It is no secret that the weather and energy consumption have always been intrinsically linked. The basic theories of supply and demand drive a lot of the relationship – if the weather is very cold we will demand more power and knowing what the weather might do months, seasons or even years ahead will help shape predictions on how much power we need to generate. But weather is just one factor that effects our power requirements and prices, and until recently, other core factors like UK politics, geopolitical events, the economy, etc.
In simple terms, fog is cloud at ground level. It can cover vast areas, vary in density and thickness, and, like clouds, comprises of a various types.
Under clear, cold nights in winter, a hoar frost can form.
A hoar frost forms in a similar process to that of dew; the difference being that ice crystals are deposited, as opposed to water, because the temperature of the surface is below freezing.
Hoar frosts most commonly attach themselves to the branches of trees, leaves and grasses, but can also be seen on objects such as gates and flowerpots. Sometimes the deposits can be so thick that it may even look like a dusting of snow has fallen, creating a typical winter wonderland day.
Now it’s December, one of the questions we are often asked as meteorologists is “Will it be a white Christmas?” The first thing to clarify, is what exactly is being asked – do you want to know if anywhere in the UK will see a single snow flake or are you envisaging streets and roofs with a dusting of the white stuff when you wake up on 25 December.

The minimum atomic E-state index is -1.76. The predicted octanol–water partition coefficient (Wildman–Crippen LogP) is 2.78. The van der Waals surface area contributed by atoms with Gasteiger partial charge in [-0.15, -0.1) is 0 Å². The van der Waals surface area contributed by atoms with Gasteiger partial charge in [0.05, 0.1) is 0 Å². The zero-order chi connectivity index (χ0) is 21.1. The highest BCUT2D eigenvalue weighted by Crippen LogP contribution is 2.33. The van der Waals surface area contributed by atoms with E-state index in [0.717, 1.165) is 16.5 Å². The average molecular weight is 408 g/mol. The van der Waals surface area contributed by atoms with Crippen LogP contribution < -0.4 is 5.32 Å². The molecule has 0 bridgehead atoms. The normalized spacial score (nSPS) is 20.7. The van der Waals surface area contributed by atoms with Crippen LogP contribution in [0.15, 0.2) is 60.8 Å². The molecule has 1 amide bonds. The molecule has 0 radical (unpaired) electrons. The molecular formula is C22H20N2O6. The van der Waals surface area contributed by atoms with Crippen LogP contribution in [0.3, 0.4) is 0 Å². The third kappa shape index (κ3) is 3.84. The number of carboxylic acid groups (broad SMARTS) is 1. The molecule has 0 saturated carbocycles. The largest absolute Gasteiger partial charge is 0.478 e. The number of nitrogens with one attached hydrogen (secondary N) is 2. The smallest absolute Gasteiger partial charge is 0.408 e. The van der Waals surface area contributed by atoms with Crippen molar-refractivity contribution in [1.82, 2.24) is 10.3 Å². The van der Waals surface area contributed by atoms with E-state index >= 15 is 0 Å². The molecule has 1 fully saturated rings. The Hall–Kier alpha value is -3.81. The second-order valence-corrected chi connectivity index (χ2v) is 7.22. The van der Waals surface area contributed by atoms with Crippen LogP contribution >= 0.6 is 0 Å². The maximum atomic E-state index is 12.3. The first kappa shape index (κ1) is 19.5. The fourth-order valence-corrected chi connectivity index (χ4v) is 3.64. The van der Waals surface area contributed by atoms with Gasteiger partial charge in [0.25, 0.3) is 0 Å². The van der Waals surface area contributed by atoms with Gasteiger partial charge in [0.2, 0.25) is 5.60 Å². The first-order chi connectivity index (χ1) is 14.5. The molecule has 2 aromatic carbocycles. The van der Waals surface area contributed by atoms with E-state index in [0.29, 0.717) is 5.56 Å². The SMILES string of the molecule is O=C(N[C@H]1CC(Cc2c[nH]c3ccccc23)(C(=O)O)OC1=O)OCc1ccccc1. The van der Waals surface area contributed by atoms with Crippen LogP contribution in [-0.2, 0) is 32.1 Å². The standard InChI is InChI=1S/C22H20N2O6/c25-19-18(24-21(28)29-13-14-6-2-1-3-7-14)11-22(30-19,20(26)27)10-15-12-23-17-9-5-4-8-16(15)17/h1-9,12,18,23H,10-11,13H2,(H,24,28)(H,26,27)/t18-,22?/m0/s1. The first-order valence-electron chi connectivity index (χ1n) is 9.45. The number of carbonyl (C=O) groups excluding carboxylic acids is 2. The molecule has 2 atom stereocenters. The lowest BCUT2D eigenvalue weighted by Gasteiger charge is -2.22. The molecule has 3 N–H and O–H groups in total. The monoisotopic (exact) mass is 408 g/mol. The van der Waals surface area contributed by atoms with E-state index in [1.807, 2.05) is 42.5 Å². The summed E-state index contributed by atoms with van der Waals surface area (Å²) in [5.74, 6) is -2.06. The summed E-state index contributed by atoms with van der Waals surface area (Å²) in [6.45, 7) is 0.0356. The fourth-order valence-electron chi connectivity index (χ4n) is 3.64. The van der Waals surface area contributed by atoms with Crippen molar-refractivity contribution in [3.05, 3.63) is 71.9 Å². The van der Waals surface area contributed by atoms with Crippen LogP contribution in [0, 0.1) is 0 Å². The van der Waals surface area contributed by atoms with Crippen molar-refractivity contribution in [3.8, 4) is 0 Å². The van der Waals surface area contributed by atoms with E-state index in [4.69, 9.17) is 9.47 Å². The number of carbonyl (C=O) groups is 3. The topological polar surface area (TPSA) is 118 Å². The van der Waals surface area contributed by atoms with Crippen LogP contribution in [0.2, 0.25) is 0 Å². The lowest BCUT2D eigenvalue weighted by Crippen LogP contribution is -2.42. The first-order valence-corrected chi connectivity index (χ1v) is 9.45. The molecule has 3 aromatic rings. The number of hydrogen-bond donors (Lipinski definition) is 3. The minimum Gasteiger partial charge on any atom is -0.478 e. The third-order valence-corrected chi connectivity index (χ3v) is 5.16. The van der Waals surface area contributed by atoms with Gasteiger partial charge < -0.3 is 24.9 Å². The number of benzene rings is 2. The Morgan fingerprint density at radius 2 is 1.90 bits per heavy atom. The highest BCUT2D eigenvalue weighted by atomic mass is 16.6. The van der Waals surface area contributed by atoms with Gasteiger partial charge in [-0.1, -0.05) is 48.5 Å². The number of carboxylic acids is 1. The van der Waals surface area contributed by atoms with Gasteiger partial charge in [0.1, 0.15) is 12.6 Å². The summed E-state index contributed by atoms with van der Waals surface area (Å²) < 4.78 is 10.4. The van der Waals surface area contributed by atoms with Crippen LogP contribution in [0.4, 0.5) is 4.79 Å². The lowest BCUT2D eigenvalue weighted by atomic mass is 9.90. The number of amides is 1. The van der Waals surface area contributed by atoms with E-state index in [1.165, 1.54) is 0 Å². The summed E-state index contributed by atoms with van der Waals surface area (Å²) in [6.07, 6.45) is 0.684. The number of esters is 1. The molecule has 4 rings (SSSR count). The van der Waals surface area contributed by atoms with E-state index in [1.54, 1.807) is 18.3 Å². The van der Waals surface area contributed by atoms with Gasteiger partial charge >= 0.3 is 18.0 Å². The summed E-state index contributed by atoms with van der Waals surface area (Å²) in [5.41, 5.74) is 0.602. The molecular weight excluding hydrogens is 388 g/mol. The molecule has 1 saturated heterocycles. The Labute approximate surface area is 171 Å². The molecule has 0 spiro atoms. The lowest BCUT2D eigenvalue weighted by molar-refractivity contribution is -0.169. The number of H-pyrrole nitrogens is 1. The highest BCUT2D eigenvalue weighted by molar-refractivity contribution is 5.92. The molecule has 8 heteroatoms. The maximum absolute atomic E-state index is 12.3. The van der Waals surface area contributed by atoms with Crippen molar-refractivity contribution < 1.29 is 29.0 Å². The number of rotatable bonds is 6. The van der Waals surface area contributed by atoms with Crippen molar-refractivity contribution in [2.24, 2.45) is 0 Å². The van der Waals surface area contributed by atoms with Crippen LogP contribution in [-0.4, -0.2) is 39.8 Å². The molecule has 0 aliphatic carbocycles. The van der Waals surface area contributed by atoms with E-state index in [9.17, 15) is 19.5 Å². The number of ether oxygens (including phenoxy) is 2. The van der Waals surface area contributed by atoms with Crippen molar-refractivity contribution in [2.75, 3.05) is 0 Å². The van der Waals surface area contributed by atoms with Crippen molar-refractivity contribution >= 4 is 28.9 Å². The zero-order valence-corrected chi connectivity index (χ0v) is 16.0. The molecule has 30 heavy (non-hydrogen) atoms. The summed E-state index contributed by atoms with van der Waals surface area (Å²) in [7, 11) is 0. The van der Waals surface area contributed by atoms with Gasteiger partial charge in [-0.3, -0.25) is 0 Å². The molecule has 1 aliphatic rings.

The latest weather satellite has been successfully launched into orbit by NASA on Saturday. It features six new sensors, much greater processing power and will capture more hi-res imagery, improving weather observation capabilities, leading to more accurate forecasts and warnings.
Autumn sees the landscape change from shades of green to a spectrum of red, gold, orange and brown. Photographs and reports from this year show a particularly beautiful season in the UK, but why has it been just so spectacular?
Temperatures are expected to climb into the mid-30°C's next week and while this is very hot weather for the UK, it's not technically a heatwave as theWeather Club explains.
Here in the UK, there is no official definition of a 'heatwave'. Instead, the definition comes from the World Meteorological Organisation who define a heatwave as "when the daily maximum temperature exceeds the average by 5°C for more than five consecutive days."
As a sport that predominantly takes place outdoors, the link between athletics and weather is closer than most. Unlike in cricket or tennis rain very rarely stops play, in fact very little actually does. The conditions in which athletes can perform is shown by Colin Jackson's stories elsewhere on this website of chipping the ice from a single lane on a Welsh track in order to train on the frozen ground. Of course athletics is a summer sport, and this is unlikely to be seen at an event, but it illustrates the kind of conditions athletes can go about their business in.
The ancient ruined city of Mohenjo-daro – one of Pakistan's most important historical and architectural landmarks – has once more achieved global significance, almost 4000 years after the sudden decline of its great Indus Valley civilization, by being struck by the fourth highest temperature ever recorded.